Just as Congress enters the final stretch of the financial regulatory reform effort, one of the Treasury Department's leading liaisons to the Hill, Damon Munchus, is bailing out to go work for a financial services lobbying and consulting firm.
Munchus was one of Treasury's chief negotiators with the House Financial Services Committee.
Cypress is a five-year-old firm that specializes in telling banks and other investors what Treasury is up to and how they can best use that information to cash in. At the same time, a Cypress division is registered as a lobbyist on bank issues -- a kind of dual role that leaves it simultaneously telling clients how to exploit Treasury regulations and market-interventions, while lobbying for or against those regulations and interventions. It also does its own investing.
Munchus worked in the Office of Legislative Affairs, which deals directly with the Hill. His position as Deputy Assistant Secretary for Banking and Finance gave him intimate knowledge not just of the process but of key lawmakers -- what they privately support what they secretly need; what they detest; and what makes them tick.
That's invaluable information to investors. Munchus couldn't be reached for comment.
In case you still wonder why the government is always so flat-footted and outmaneuvered on important reform legislation, this should clue you in:
The ability of Wall Street to lure staffers into high-paying lobbying and consulting jobs has a corrosive effect on the legislative process, as staffers start doing the banks' bidding even before a payday, in the hopes of getting one someday. Moves like Munchus's only increase that incentive.
"You've got to wonder how much of a fight administration lobbyists are putting up against people they see as their future employers," Miller said.[...]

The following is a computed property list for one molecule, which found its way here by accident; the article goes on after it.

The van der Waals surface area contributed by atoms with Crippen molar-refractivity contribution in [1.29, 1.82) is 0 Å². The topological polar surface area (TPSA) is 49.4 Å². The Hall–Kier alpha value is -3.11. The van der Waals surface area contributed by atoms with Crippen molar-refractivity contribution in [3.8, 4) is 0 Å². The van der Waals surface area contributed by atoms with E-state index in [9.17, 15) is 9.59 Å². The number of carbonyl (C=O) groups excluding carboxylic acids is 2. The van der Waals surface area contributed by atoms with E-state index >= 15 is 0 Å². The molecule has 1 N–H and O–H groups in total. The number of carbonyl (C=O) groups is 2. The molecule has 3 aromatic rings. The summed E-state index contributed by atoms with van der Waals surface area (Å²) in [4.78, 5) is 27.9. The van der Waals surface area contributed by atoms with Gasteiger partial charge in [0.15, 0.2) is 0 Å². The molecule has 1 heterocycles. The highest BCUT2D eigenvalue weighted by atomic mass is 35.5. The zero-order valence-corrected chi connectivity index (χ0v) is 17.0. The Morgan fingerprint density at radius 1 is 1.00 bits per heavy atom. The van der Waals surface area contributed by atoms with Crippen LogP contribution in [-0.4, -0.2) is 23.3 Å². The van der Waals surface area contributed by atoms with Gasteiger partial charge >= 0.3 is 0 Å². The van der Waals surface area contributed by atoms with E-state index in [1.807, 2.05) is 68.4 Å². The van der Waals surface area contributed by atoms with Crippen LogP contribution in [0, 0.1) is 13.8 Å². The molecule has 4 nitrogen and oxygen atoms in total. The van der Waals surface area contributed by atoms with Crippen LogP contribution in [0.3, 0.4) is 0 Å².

With the acquisition of Munchus, Cypress can now boast to employ high-level officials from four straight Treasury Secretaries.
There are a lot of factors that led to our dysfunctional system but this is the central one that touches all the others. The Village is a company town, and I don't mean the government, I mean Big Business and Wall Street. It's incestuous, corrupt and perhaps worst of all, completely inefficient and ineffectual, even for The Company. After all, Uncle Alan Greenspan eventually had to admit that these Mini Galts are incapable of even properly acting in their own self-interest by keeping American businesses competitive and the financial system working.
Instead they are operating like a tank full of piranhas rushing about furiously gobbling up everything in sight with no thought to whether or not there will be anything left tomorrow. That's fine for fish, but humans are supposed to be a little bit more evolved.
And this is only part of her post. It's not only Democrats that indulge in this behavior, It's whoever is in power. They are thick as thieves. And yet, health care for Americans has awakened the Village deficit hawks.